The legal regulation imposing a limitation on the right of servicemen of professional military service to work in another job ruled in compliance with the Constitution
By its ruling adopted today, the Constitutional Court recognised that Paragraph 7 of Article 36 of the Law on the Organisation of the National Defence System and Military Service, insofar as it provides that professional military servicemen may not work under an employment contract or be self-employed, except in cases provided for in this law, is not in conflict with the Constitution.
In this ruling, the Constitutional Court held that, under the Constitution, the legislature, when regulating, by means of a law, the limitations on the activity of professional military servicemen, must follow the requirements related to the limitations on the activity of professional military servicemen as derived from Article 141 of the Constitution as well as from Paragraph 1 of Article 33 thereof. The Constitutional Court held that the legislature, while imposing the prohibition for professional military servicemen against employment under an employment contract or against self-employment, except in cases provided for by law, not only heeded the limitations on the activity of professional military servicemen as consolidated in and derived from the Constitution, but also properly implemented the right to establish, at its discretion, other limitations on such activity which are implied by the constitutional mission of military service, an exceptional character of the status of servicemen, a special character of this service, as well as other important circumstances related to ensuring national defence and national security, as well as ensuring the fulfilment of the international obligations undertaken by the State.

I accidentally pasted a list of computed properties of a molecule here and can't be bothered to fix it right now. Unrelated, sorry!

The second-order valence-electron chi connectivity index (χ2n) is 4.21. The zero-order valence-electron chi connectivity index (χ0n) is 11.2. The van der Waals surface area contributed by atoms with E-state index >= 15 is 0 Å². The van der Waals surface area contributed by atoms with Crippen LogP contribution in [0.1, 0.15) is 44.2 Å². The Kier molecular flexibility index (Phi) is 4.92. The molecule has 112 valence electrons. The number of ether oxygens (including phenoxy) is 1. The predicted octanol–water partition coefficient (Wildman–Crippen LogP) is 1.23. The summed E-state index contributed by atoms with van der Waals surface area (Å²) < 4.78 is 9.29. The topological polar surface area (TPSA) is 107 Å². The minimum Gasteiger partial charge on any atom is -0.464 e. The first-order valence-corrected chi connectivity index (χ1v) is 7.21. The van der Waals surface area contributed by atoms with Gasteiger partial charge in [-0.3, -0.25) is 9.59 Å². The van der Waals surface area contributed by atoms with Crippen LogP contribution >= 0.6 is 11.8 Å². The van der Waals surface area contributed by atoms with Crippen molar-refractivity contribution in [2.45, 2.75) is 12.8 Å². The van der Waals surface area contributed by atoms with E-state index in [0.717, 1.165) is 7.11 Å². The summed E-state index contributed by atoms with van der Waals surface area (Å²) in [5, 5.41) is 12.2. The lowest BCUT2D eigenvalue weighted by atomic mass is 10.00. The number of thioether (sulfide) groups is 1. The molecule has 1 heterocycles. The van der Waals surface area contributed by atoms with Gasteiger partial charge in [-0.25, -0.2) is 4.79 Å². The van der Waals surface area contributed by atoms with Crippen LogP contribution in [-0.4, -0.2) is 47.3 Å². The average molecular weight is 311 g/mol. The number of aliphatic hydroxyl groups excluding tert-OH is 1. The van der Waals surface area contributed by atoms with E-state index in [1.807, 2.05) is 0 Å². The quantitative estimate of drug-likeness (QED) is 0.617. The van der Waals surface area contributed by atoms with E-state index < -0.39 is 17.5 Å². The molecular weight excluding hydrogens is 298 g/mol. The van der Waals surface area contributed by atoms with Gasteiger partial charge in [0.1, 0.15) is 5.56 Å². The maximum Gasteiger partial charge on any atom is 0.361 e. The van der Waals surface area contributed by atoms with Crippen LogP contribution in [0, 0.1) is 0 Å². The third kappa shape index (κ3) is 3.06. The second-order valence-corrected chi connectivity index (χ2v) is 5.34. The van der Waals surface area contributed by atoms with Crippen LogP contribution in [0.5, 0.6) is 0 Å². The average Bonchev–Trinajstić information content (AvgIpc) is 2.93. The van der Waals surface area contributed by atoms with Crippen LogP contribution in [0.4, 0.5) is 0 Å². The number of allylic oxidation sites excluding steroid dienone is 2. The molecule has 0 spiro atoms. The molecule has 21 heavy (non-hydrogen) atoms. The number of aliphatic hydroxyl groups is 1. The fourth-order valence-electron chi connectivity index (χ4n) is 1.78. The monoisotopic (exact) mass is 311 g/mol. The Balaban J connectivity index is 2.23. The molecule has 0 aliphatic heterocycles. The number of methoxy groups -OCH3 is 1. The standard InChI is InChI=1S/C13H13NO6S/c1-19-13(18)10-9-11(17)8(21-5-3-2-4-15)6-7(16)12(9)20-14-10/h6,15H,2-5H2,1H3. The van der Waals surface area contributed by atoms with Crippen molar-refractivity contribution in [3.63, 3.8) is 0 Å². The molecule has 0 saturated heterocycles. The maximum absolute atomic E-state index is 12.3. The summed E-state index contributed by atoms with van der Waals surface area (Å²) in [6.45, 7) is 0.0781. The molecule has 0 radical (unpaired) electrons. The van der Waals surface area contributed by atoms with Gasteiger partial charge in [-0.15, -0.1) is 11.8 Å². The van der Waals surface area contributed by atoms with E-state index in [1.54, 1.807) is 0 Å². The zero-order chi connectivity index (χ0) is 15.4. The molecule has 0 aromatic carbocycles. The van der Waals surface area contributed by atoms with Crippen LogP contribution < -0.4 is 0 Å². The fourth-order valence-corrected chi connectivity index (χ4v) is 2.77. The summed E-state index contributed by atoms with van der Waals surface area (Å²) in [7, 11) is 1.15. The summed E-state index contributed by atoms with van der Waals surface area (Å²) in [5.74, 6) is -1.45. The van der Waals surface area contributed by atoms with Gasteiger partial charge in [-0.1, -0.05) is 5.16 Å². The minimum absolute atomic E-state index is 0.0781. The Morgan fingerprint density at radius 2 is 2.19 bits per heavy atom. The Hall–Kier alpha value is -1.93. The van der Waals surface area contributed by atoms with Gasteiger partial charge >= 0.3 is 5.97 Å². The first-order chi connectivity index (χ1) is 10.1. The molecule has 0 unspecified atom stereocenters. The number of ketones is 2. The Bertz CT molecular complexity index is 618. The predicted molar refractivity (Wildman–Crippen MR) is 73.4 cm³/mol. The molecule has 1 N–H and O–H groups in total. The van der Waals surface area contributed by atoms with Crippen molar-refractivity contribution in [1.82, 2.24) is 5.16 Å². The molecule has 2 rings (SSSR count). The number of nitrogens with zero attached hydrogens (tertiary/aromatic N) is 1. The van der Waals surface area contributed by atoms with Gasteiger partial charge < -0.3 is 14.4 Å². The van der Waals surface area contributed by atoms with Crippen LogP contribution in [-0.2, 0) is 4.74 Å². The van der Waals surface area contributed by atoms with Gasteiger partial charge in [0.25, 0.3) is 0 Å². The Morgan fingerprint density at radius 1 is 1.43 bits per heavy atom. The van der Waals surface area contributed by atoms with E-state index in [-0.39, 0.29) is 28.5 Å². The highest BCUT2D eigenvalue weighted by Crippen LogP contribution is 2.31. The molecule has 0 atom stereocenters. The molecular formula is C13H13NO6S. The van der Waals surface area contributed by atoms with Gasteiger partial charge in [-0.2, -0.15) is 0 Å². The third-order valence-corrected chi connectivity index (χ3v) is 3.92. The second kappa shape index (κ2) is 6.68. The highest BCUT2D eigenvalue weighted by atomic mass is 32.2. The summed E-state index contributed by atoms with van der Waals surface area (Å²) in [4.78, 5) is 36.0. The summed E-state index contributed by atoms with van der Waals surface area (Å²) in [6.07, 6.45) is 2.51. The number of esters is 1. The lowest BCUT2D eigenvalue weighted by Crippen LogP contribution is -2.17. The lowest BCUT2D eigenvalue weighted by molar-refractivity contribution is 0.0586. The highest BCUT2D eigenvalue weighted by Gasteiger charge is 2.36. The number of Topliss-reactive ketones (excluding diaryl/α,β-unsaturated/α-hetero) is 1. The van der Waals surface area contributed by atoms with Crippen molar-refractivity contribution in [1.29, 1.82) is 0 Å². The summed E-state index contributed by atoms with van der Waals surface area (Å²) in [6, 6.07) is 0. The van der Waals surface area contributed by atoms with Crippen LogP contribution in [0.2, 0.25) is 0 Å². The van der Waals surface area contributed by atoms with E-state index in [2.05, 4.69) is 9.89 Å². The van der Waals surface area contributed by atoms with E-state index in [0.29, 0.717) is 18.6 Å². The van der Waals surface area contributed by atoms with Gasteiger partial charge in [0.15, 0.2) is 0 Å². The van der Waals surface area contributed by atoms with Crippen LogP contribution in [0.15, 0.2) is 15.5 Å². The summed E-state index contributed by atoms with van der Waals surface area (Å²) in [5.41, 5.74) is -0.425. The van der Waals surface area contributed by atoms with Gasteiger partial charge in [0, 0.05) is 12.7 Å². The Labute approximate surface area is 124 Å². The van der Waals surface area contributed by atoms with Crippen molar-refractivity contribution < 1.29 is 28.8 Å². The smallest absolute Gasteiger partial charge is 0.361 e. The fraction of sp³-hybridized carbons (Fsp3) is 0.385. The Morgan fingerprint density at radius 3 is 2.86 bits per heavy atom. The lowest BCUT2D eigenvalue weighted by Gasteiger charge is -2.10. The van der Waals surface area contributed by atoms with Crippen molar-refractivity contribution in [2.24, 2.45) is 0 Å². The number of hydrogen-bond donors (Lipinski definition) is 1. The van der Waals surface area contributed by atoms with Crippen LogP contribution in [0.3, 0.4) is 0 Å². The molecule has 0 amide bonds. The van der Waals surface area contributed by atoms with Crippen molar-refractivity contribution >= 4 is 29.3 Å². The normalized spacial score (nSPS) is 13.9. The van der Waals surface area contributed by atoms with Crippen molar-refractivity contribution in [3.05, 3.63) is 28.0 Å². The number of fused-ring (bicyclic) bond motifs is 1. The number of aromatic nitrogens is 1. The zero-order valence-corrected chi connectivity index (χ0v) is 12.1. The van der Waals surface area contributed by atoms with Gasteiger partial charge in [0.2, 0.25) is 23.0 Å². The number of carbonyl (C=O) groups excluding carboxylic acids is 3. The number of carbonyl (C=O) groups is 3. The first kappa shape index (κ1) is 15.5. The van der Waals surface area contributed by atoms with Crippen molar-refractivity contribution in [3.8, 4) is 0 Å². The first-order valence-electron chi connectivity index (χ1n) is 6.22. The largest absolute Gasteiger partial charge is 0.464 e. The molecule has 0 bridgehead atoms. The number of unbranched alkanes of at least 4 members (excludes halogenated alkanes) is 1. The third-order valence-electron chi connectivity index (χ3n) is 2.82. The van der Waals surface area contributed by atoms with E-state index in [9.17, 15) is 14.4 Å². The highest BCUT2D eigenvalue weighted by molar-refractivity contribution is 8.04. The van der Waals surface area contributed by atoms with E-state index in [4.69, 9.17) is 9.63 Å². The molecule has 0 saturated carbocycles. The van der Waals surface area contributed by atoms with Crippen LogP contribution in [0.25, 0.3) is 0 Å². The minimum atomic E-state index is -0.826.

The Constitutional Court noted that, in implementing its discretion to regulate the organisation of the system of national defence as established in the Constitution, the legislature must establish the regulation on organising the national defence system, as well as on organising military service, which would ensure the protection of the constitutional values of utmost importance—the independence of the State, its territorial integrity and constitutional order—and an adequate defence of the State against a foreign armed attack.